went after and that opened up the doors for me. and you know, a lot of people a asked me is it hard for me to stay focused and keep a straight face when i'm working with a martin scorcesi and working on shows like "the shield"? the big part was me getting the chance to do that. they see you do one thing one way and that is all they see you as. i didn't want that to happen. >> how important is it for you to have the wider fan bass? i mean how is it to keep a foot in both communities? >> if you want to stick around, i believe it is things that you have to do. you don't want to get stuck in a certain genre of film and be locked into a certain thing. a specific thing. um, that is why i hold a show on
the golf network called "golf in america". that is why i do films like "the departed" and "life" and "big m mama's house" and others. and to create a broader fan base. that is what it is about. now, when you think about the time that you spent in hollywood and the transition, does it seem like there is a wider range of actors? does it seem like big box office successes? >> there is opportunity. i'm not going to say more, but there is opportunity for us? the door is open, only a select few are welcomed in. the rest of us have to kick the door down and you know make our presence known. and that is what we do. there is opportunity for us to shine and you know, you look at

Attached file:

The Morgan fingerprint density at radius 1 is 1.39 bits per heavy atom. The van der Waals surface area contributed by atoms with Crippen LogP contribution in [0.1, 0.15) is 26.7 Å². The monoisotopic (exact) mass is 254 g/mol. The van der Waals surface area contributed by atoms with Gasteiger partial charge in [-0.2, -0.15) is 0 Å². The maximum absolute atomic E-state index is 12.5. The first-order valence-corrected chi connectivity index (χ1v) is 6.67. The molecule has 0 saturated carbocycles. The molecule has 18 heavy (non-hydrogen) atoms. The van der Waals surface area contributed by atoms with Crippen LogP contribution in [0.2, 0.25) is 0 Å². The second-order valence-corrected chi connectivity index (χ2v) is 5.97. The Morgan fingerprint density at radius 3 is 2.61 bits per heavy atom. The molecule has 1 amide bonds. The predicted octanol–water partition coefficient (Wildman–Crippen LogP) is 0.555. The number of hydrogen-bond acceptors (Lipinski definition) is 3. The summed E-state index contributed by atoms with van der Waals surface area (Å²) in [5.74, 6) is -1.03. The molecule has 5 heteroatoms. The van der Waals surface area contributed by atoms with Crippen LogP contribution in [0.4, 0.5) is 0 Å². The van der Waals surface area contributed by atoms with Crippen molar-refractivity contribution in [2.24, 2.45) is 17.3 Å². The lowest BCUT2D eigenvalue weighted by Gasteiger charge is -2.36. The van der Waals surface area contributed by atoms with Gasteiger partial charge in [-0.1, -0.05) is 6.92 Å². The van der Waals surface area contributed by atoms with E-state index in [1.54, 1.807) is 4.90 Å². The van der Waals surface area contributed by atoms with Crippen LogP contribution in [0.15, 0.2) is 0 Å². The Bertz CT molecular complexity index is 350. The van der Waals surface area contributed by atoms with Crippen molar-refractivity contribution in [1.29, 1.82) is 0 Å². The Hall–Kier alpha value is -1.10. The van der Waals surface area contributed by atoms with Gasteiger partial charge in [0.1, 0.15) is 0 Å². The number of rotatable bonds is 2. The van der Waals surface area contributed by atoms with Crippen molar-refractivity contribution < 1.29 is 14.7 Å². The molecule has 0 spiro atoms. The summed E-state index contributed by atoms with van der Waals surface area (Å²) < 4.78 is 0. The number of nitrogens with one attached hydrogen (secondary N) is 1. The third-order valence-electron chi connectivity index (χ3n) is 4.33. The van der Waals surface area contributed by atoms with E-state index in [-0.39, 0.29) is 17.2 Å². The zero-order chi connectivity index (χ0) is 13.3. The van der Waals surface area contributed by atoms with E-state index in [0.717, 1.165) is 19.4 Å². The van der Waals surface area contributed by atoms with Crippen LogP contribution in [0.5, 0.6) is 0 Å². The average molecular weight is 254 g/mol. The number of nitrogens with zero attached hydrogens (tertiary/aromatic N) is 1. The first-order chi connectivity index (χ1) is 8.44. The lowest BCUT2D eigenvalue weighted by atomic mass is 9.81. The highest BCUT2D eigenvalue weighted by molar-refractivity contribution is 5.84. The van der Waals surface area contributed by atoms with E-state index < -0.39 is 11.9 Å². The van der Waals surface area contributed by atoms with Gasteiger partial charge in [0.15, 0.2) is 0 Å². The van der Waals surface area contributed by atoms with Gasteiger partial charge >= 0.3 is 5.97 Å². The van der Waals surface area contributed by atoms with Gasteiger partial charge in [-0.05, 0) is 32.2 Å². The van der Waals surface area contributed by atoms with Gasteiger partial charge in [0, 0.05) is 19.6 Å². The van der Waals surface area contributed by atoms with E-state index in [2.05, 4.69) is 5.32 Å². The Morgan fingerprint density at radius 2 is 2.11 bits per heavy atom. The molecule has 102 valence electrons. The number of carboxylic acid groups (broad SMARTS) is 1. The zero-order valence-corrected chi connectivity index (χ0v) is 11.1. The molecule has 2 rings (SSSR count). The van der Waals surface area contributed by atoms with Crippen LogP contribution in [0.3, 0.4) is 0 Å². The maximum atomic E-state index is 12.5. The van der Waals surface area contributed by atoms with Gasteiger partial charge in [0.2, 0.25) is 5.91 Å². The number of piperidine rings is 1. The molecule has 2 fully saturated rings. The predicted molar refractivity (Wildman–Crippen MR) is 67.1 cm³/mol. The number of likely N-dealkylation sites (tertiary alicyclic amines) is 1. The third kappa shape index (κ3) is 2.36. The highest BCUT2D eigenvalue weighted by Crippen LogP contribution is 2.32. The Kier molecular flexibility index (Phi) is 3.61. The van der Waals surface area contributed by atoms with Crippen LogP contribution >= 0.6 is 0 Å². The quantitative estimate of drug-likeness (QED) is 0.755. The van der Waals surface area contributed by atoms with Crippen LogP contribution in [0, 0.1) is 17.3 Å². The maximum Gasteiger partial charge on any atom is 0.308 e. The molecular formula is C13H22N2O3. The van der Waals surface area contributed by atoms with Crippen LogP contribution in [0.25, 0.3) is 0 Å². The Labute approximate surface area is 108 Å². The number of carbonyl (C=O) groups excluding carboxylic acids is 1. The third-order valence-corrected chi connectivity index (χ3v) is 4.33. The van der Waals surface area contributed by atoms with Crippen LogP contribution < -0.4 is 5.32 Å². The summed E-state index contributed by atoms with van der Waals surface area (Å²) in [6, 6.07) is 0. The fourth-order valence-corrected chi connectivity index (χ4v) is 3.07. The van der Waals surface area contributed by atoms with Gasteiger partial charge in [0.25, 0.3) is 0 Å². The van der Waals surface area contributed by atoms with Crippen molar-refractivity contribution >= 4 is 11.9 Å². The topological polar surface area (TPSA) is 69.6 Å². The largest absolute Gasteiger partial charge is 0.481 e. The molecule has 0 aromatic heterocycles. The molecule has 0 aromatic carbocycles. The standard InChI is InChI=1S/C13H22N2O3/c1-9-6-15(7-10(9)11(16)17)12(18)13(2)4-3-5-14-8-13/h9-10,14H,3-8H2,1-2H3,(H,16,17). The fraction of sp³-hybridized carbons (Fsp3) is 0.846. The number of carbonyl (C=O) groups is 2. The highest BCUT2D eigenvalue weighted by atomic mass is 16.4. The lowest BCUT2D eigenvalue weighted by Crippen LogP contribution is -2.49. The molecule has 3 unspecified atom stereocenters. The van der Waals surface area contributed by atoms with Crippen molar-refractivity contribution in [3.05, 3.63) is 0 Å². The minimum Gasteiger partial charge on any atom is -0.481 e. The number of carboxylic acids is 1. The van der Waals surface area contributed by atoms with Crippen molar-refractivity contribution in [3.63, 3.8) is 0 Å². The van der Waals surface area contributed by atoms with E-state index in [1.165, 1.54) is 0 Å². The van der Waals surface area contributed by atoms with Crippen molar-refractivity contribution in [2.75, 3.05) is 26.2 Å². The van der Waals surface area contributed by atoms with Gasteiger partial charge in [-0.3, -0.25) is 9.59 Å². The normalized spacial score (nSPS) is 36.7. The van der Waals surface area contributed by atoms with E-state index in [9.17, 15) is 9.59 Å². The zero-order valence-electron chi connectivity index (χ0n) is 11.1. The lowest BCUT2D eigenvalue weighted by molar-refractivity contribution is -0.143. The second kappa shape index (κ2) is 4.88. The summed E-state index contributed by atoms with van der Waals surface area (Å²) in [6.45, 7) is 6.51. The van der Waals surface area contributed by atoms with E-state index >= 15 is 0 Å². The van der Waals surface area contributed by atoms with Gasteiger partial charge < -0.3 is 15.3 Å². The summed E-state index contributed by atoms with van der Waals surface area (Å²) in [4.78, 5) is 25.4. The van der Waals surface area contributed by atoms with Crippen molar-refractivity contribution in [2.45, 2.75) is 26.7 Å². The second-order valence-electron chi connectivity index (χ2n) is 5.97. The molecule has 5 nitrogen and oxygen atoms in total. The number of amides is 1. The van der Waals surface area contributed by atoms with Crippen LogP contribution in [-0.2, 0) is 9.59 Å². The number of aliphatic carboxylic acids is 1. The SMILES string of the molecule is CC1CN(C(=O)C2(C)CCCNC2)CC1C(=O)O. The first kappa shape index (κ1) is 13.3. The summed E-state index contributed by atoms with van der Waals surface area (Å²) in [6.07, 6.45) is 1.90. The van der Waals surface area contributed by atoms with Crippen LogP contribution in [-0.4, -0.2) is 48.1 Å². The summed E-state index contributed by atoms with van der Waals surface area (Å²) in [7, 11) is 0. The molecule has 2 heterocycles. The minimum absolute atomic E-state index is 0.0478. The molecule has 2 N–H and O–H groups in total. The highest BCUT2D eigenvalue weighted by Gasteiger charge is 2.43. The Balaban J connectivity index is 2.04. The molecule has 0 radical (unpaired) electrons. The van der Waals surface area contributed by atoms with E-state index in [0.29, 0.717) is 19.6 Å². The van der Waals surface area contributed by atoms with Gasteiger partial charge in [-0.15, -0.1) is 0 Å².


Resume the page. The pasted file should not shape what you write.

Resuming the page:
what tyler perry has done with his film and shows and his studio and his business model. that gives other playwrites and actors hope. it is like if he did it then i can do it. yeah, more doors are open and we have more opportunities but they can be open wider and more opportunities than what there are now. >> you seem to be taking advantage of them. you are beginning to produce television shows like that as well. >> tell us about that. >> i had a short lived show on the wb called "all about the andersons" that i created, wrote and produced with my partner adam glass. i produced a documentary on black south african economics called township to the stage. that will be on sun dance and other festivals this year.